President Obama challenges GOP 'misinformation' on health care reform

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President Barack Obama got right to the point on health care reform and answered every GOP charge at the July 22 White House press conference.

Obama tied the need of doing health care reform now, not only to help the almost 50 million Americans who don't have health insurance, but to significantly rev up the economy.

The president, before taking questions, reminded the public of the more than trillion dollar deficit he inherited from the Bush administration and the costly and inefficient Bush Medicare plan. He also spoke about the economic crisis and what his administration inherited. All this geared, many said, to answer the cacophany of Big Business, insurance-medical complex and GOP misinformation that has echoed throughout the media these last days.

He said investment in clean energy and health care reform are key to reviving the economy and creating more jobs. He also asserted confidence in the stimulus package that would be doing its job – by saving or creating some three million jobs – over the next two years.

Obama said the bill he is looking forward to signing must lower costs, guarantee choice and expand coverage. He said he would not shift the cost of the health plan to the 'middle class.' And would not sign a bill that added to the deficit.

He said right now two-thirds of the reform plan could be paid for with current tax revenue already going to health coverage. The other one-third, he said, could be paid for by decreasing tax deductions on the wealthy. 'That was my idea. But there are other ideas out there,' he said. The House bill projects a surcharge on incomes of $1 million and more.

The president stressed that he would not allow the 'middle class' to pay anymore. 'People are already hurting,' he said and referred to the growing wealth gap.

Every question but two were geared towards health reform. The president attempted to neutralize the personal and other attacks unleashed by the GOP and the insurance lobby over the last few days. 'Health care reform is not about me. I have great health care,' he said. It's about the American people, he said, and told many personal stories of struggling Americans with inadequate health insurance.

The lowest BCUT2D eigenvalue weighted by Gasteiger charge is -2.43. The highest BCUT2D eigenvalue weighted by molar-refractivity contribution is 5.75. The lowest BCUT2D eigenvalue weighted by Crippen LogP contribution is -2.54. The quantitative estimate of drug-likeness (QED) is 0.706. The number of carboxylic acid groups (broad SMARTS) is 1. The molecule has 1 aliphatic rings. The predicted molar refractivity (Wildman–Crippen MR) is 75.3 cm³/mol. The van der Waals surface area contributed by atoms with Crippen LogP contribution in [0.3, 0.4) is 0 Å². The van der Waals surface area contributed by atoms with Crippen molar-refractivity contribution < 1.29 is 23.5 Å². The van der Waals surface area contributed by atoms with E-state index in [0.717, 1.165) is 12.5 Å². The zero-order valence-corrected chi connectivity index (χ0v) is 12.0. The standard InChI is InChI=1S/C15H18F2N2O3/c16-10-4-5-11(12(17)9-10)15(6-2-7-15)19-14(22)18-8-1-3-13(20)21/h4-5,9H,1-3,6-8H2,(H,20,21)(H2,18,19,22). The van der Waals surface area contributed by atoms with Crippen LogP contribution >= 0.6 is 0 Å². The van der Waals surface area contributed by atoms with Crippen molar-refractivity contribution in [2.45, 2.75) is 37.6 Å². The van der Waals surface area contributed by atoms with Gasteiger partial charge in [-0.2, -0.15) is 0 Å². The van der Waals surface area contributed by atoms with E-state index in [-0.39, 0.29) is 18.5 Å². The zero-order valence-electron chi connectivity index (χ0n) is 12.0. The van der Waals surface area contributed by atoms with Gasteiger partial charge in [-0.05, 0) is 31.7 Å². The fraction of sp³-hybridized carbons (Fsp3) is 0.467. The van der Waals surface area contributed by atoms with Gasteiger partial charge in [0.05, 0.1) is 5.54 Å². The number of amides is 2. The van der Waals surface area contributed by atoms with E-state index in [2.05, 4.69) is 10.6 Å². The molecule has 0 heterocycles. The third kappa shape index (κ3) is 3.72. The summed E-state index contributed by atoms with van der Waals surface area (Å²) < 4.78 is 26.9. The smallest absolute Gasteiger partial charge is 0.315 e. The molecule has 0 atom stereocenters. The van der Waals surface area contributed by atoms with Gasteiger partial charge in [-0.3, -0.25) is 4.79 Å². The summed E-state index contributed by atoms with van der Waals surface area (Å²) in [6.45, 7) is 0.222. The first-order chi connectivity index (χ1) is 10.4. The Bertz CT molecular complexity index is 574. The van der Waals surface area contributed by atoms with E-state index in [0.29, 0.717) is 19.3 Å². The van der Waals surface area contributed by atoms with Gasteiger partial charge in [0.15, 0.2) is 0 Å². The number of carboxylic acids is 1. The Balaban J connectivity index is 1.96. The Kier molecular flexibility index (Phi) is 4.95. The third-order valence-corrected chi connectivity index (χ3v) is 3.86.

When asked if any of the plans would cover all the uninsured, Obama said that only the single-payer system, where everyone is enrolled would do that. But the current Congress plans he has seen and favors would cover 97-98 percent of the uninsured, he said.

When asked if the public option would deny benefits, the president said it would 'largely match up' with the kind of care that Congress gets.

He also talked about a committee of doctors and health experts that could oversee what works and what doesn't in efficient and quality coverage.

It doesn't make sense to get the same test done two or three times because there wasn't coordination, he said.

The only limitations to the health plan would be things that don't make Americans healthier. He stressed decisions have to be medically and evidence based.

Right now, he said, doctors are forced to make decisions based on a fee-reimbursement system, not medical evidence or what the patient really needs.

Obama stayed firm on the need to do the reform in the next months. Without a deadline, he said, nothing gets done in this town.

The last question to the president was on the arrest – and the dropping of charges – of Harvard professor Henry Louis Gates Jr in Cambridge, Mass., and what this means on racism.

The president said that 'Skip' Gates is a friend and he didn't know all the details. But from what he understood that the Cambridge police acted stupidly, there is a long history in this country of racial profiling by law enforcement, and while the country has come long way there still is more to do for equality.